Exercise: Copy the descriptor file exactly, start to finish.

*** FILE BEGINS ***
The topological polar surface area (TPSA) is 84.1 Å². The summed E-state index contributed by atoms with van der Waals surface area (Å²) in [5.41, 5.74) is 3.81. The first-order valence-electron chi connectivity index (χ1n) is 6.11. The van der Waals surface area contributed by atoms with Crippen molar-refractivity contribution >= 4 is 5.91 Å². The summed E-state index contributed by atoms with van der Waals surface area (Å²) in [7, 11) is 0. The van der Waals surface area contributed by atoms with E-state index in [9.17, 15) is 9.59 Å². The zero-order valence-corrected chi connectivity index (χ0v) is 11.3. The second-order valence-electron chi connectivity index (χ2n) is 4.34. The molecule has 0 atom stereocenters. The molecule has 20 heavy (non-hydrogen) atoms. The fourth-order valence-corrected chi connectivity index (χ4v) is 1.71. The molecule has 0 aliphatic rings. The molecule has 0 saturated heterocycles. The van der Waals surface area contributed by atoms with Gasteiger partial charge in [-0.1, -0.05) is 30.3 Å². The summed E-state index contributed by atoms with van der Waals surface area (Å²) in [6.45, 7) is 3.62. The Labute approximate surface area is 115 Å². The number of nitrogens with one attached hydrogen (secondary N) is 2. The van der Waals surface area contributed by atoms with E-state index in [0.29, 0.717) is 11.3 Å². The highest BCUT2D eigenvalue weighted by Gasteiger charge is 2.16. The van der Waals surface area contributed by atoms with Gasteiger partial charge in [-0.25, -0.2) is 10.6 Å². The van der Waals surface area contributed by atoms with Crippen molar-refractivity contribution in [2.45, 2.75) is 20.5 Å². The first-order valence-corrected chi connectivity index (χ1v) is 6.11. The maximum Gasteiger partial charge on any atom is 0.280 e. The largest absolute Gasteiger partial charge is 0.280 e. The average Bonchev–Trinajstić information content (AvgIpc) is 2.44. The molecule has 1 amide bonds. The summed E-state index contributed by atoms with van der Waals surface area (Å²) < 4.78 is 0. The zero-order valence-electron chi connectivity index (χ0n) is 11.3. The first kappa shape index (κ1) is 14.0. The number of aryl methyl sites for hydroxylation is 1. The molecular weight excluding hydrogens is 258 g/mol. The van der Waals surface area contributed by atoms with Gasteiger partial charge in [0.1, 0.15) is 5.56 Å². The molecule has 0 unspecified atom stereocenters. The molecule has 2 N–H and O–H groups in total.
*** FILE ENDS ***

The topological polar surface area (TPSA) is 84.1 Å². The summed E-state index contributed by atoms with van der Waals surface area (Å²) in [5.41, 5.74) is 3.81. The first-order valence-electron chi connectivity index (χ1n) is 6.11. The van der Waals surface area contributed by atoms with Crippen molar-refractivity contribution >= 4 is 5.91 Å². The summed E-state index contributed by atoms with van der Waals surface area (Å²) in [7, 11) is 0. The van der Waals surface area contributed by atoms with E-state index in [9.17, 15) is 9.59 Å². The zero-order valence-corrected chi connectivity index (χ0v) is 11.3. The second-order valence-electron chi connectivity index (χ2n) is 4.34. The molecule has 0 atom stereocenters. The molecule has 20 heavy (non-hydrogen) atoms. The fourth-order valence-corrected chi connectivity index (χ4v) is 1.71. The molecule has 0 aliphatic rings. The molecule has 0 saturated heterocycles. The van der Waals surface area contributed by atoms with Gasteiger partial charge in [-0.1, -0.05) is 30.3 Å². The summed E-state index contributed by atoms with van der Waals surface area (Å²) in [6.45, 7) is 3.62. The Labute approximate surface area is 115 Å². The number of nitrogens with one attached hydrogen (secondary N) is 2. The van der Waals surface area contributed by atoms with E-state index in [0.29, 0.717) is 11.3 Å². The highest BCUT2D eigenvalue weighted by Gasteiger charge is 2.16. The van der Waals surface area contributed by atoms with Gasteiger partial charge in [-0.25, -0.2) is 10.6 Å². The van der Waals surface area contributed by atoms with Crippen molar-refractivity contribution in [2.45, 2.75) is 20.5 Å². The first-order valence-corrected chi connectivity index (χ1v) is 6.11. The maximum Gasteiger partial charge on any atom is 0.280 e. The largest absolute Gasteiger partial charge is 0.280 e. The average Bonchev–Trinajstić information content (AvgIpc) is 2.44. The molecule has 1 amide bonds. The summed E-state index contributed by atoms with van der Waals surface area (Å²) < 4.78 is 0. The zero-order valence-electron chi connectivity index (χ0n) is 11.3. The first kappa shape index (κ1) is 14.0. The number of aryl methyl sites for hydroxylation is 1. The molecular weight excluding hydrogens is 258 g/mol. The van der Waals surface area contributed by atoms with Gasteiger partial charge in [0.1, 0.15) is 5.56 Å². The molecule has 0 unspecified atom stereocenters. The molecule has 2 N–H and O–H groups in total.